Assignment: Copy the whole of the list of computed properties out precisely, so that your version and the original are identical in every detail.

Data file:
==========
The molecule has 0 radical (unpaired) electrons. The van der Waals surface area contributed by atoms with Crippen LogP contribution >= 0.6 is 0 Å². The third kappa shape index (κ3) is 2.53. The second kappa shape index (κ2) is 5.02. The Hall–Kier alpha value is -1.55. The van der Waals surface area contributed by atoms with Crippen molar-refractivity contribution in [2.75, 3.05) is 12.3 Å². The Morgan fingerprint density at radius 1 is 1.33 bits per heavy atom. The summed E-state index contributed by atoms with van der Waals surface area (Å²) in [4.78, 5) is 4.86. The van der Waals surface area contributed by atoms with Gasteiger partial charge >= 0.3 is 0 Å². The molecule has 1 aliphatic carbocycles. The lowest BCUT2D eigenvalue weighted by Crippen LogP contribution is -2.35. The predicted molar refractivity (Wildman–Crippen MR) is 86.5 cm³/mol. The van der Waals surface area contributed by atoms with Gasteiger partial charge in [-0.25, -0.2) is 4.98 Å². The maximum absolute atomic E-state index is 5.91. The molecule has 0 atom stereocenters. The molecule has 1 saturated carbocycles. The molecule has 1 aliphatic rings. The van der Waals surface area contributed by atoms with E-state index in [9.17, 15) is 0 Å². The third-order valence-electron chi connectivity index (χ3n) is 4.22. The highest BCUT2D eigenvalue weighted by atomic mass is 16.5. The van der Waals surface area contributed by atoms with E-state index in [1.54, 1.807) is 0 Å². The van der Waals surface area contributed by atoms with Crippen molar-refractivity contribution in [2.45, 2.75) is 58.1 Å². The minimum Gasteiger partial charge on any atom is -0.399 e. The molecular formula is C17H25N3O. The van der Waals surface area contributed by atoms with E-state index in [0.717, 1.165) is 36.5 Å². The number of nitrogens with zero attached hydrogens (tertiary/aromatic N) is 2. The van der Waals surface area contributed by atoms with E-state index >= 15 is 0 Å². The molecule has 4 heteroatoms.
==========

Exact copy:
The molecule has 0 radical (unpaired) electrons. The van der Waals surface area contributed by atoms with Crippen LogP contribution >= 0.6 is 0 Å². The third kappa shape index (κ3) is 2.53. The second kappa shape index (κ2) is 5.02. The Hall–Kier alpha value is -1.55. The van der Waals surface area contributed by atoms with Crippen molar-refractivity contribution in [2.75, 3.05) is 12.3 Å². The Morgan fingerprint density at radius 1 is 1.33 bits per heavy atom. The summed E-state index contributed by atoms with van der Waals surface area (Å²) in [4.78, 5) is 4.86. The van der Waals surface area contributed by atoms with Gasteiger partial charge >= 0.3 is 0 Å². The molecule has 1 aliphatic carbocycles. The lowest BCUT2D eigenvalue weighted by Crippen LogP contribution is -2.35. The predicted molar refractivity (Wildman–Crippen MR) is 86.5 cm³/mol. The van der Waals surface area contributed by atoms with Gasteiger partial charge in [-0.25, -0.2) is 4.98 Å². The maximum absolute atomic E-state index is 5.91. The molecule has 0 atom stereocenters. The molecule has 1 saturated carbocycles. The molecule has 1 aliphatic rings. The van der Waals surface area contributed by atoms with E-state index in [9.17, 15) is 0 Å². The third-order valence-electron chi connectivity index (χ3n) is 4.22. The highest BCUT2D eigenvalue weighted by atomic mass is 16.5. The van der Waals surface area contributed by atoms with E-state index in [1.54, 1.807) is 0 Å². The van der Waals surface area contributed by atoms with Crippen molar-refractivity contribution in [2.45, 2.75) is 58.1 Å². The minimum Gasteiger partial charge on any atom is -0.399 e. The molecular formula is C17H25N3O. The van der Waals surface area contributed by atoms with E-state index in [0.717, 1.165) is 36.5 Å². The number of nitrogens with zero attached hydrogens (tertiary/aromatic N) is 2. The van der Waals surface area contributed by atoms with E-state index >= 15 is 0 Å². The molecule has 4 heteroatoms.